“Birdman,” the new film by Alejandro González Iñárritu, is a movie unlike so many others. The majority of the film is shot and edited together so that there are very few obvious cuts in it – it seems like one long take.
That style, combined with the fact that it is a movie about a play (or at least a group of actors in a play), might give one the impression that it felt more like a play than a movie on set. It didn't.
It felt like “Dancing with the Stars.” So say Emma Stone and Edward Norton anyway.
“To me, it felt like theater and film and stunts and dancing had a crazy mash-up,” Stone told us when we sat down with the two actors over the weekend. That response followed a discussion from Norton about what “fundamentals of making movies” were present to make it feel like a movie set and not a play.
“'Dancing with the Stars' would be an apt analogy,” Norton piggybacked onto Stone's response. She was amused, but also in agreement.
It wasn't there was a live studio audience when Stone, Norton, Michael Keaton, and the rest of the cast were filming “Birdman,” it was much more that there were so many different things happening; there was a dance between actors and director and camera and scenery and any number of other pieces that were required to fulfill Iñárritu's vision.
Make no mistake, it was Iñárritu's vision, and the director made it known what he wanted to see. Stone and Norton said as much in no uncertain terms.
“Alejandro is no ordinary camera, so there's a lot of feedback,” Stone said. She added, “I've worked on a lot of things where there is little to almost no feedback, which is pretty disconcerting. But Alejandro makes it very clear how he feels.”
Norton then explained that Iñárritu had, “one of these larger than life, auteur, personalities.” He continued, “You have to go with it; you just have to get swept up in it and surrender yourself to it because it's his world and your sort of playing in it.”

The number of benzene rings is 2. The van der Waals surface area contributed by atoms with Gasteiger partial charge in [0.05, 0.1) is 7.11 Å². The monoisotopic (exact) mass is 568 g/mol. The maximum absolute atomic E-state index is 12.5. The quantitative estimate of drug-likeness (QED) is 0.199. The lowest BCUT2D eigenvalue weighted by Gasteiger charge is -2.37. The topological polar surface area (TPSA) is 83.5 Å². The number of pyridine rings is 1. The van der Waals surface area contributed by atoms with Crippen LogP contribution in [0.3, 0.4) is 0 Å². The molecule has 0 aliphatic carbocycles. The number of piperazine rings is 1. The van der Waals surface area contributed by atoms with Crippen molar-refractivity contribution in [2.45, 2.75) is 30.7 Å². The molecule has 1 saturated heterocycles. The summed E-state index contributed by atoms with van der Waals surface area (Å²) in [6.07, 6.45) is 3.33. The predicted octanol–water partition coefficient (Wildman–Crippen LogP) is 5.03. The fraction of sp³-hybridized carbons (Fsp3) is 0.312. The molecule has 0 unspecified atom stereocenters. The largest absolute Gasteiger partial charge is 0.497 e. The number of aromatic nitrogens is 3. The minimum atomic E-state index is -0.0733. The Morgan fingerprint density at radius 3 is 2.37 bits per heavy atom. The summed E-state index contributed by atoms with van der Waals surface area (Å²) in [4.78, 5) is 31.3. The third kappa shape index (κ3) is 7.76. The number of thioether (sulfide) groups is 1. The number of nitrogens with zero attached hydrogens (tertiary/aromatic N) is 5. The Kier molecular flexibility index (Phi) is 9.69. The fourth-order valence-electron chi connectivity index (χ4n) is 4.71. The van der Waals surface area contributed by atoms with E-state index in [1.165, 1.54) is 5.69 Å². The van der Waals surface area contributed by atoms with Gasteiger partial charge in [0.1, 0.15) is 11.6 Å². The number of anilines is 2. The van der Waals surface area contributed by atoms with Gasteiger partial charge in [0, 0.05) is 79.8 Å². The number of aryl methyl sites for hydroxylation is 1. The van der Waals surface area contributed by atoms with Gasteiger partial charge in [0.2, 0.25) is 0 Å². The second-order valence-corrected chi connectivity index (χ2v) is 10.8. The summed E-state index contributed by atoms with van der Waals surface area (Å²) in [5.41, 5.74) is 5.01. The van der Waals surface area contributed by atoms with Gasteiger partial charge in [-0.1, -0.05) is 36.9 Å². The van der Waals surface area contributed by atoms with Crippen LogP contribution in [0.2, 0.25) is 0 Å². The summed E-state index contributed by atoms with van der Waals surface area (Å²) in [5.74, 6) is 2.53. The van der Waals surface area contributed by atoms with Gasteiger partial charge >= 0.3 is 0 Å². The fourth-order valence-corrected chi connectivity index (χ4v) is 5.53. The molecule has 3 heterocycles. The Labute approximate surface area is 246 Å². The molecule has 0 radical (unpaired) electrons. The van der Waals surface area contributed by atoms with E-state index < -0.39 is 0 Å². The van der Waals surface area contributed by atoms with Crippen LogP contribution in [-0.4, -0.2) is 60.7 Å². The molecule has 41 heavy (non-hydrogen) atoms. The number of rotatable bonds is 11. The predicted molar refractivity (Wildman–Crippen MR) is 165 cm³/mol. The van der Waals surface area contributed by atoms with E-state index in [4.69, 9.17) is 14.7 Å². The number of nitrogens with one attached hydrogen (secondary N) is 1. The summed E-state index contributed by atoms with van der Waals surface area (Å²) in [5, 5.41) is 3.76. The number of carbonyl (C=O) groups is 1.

The world which Iñárritu created here existed to tell the story of a Hollywood actor, Riggan Thomson (Keaton), going to Broadway to write, direct, and star in a play. The task was not a small one and certainly showed a good deal of ego on Thomson's part.
Norton thought that take on Thomson and those who surround him (both on the acting side and the critical side) was particularly good. “It's wonderfully savage, sometimes, about people and their egos.”
That “savage” take on Hollywood and Broadway along with the camera work, story, and performances place “Birdman or (The Unexpected Virtue of Ignorance),” on both HitFix's Best Picture and Best Actor contender lists. With the movie opening this week, you will soon be able to decide if you think it belongs on them.
“Birdman” opens this Friday, October 17th. It also features Zach Galifianakis, Amy Ryan, Naomi Watts, and Andrea Riseborough.